Written by Jess Fostekew

Food

Hoovering: Clever Yum

Comedian and food fiend Jessica Fostekew puts her mouth where others fear to tread. A celebration of eating: from posh nosh to kebab shops to stuff that’s been on the floor. This week, Jess and her foetus come to a compromise.

Jess at her dim sum class

Jess experiencing a sesame-based epiphany.

My darling chap and I have lived together in an extremely small flat for a while now. So, as our love has blossomed, so has our active hatred for each other’s possessions. We’ve become most adept at getting each other brilliant presents which aren’t physical objects. This Christmas, I got a sushi-making course. Woop. I love sushi. Then, however, our inner and outer tackle worked much faster than we’d expected and I got a similarly exciting foetus in my womb. As nice as that was, I was loth to discover that it eats what I eat and that the idiot’s allergic to raw fish.

No need for alarm; I checked on Amazon Local, where my boyfriend had bought my cooking lesson voucher from the London Cookery School. They also did dim sum classes. I’d take dim sum over sushi any day. Tiny Asian pasties with inky, sour and spicy dips? Turnip cake littered with bacon bits and translucent tubes full of glass noodles and whole prawns? Dumplings so tiny it’s fine to have 12? Yes please.

Daydreaming about these glorious Chinese tapas is as close as I get to a religious epiphany. Just the thought of them and my heart feels high, light and full all at once. Good for you if you get that sort of all deep and all-consuming contentment from a belief in God; I get it from food containing sesame oil.

My class was above the Star of Kings pub in King’s Cross. It’s a bar that’s been through many an incarnation in the 14 years I’ve lived in London and its current is my least favourite. It’s the sort of judgmental, pretentious wanker’s pub that makes outsiders hate London. Be warned, the staff are way above cleaning the one grotesque toilet. The course is upstairs in a big room, above the pub, in every sense.

“The pork, prawn and mushroom mix inside the sui mai required being balled up and repeatedly thrown really hard at the table. No wonder you feel so serene by the time you wolf them down.”

I met Will, the brilliant and bustling sensei and I sat with maybe 15 others all round a big table. I wasn’t the only lone ranger. Will was the perfect mixture of amiable and teacherly for keeping us, en masse, on task. Never before has so much fiddly-widdly work (technical term) gone into making so little food. It was worth it.

Minced dim sum filling

Mmm, daintily flavoured.

We set about making three staple types of steamed dim sum. Har gow, the prawn dumplings that look like a sort of transparent shell. Chiu chow, little pork-filled semi-circular pouches. Finally we made sui mai, the ones which look like little yellow buckets with the contents peeping out of the top.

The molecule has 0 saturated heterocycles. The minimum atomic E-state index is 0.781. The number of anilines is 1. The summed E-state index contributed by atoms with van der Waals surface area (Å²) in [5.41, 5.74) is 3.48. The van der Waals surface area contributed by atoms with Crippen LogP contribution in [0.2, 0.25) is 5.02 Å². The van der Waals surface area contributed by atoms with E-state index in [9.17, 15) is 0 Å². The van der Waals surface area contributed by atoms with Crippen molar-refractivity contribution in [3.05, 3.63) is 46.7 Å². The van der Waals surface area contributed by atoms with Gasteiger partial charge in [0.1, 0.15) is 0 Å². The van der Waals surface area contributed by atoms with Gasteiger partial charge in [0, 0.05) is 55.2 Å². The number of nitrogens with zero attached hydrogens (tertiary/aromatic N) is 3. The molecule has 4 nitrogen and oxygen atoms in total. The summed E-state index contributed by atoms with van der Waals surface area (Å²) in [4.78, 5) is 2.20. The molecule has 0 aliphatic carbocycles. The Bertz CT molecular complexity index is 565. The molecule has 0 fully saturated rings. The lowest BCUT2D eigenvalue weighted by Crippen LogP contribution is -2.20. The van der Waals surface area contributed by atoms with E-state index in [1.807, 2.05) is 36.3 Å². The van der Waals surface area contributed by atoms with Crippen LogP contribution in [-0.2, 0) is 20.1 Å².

First we made the fillings. We paid special attention to the ingredients we only needed tiddly amounts of, like white pepper. Everything was measured to the milligram. You’d have no idea looking at these three minging piles of pink sludge that they contained such dainty flavouring. The pork, prawn and mushroom mix inside the sui mai was particularly fun. It required being balled up and repeatedly thrown really hard at the table. No wonder you feel so serene by the time you wolf them down.

Jess's attempts to shape the dumplings

Getting to grips with tiny packages.

Then the tapioca pastry. What ended up, miraculously, as a neat white ball took a sort of fairy’s dance through a variety of steps. ‘Cooking’ the flour mix in the precise amount of water and then kneading were key. But with the right guidance we all nailed it. Then cutting and assembling the little shits. Let’s just say that others took to it more naturally than I.

A combination of meat shovels for hands and an impatience to rival a toddler meant it took me a fair while to get mine in. Eventually I did.

The sui mai were again the best fun, involving pushing the whole package through a self-made finger tunnel (sounds so much ruder than it was) to get the tiny package effect.

Luckily they didn’t take long to steam because by the time they arrived we were chewing our arms. Oh, they were hoofed down with so much sheer joy. We were all so proud of them. Some of mine looked crap but some were spot-on and all of them tasted amazing. They were salty and spicy with gorgeous juicy prawn flavours. There were tangs of strange salted radish and twangs of lovely sesame and soy. Cor, it was a blast. One or two losers needed to take a few home but most of us easily and proudly devoured everything we’d created. It was the most fun and triumphant night out.

Some of the finished dim sum

Too good to take home.

Honestly, I knew in advance that I’d love this course. But I’d expected to leave thinking it was an intense and crazy thing to have tried just the once. Like using a whip in the sack or reading all of Peter Ackroyd’s London. I had no idea I’d come away all confident and excited about trying to make dim sum at home. Like as something I might actually do. Often. I can’t wait.

Factfile
London Cookery School
See Amazon Local for deals
Tel: 0207 0999 111
Email: [email protected]
Contact: Will
Location: various across north and central London
Accessible: Sadly, they’re not. No step-free access or adapted toilet facilities.

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Written by Jess Fostekew

Jessica Fostekew is a writer, comedian, actor, law degree-waster, sister, daughter and beard-fan with an unabashed food infatuation.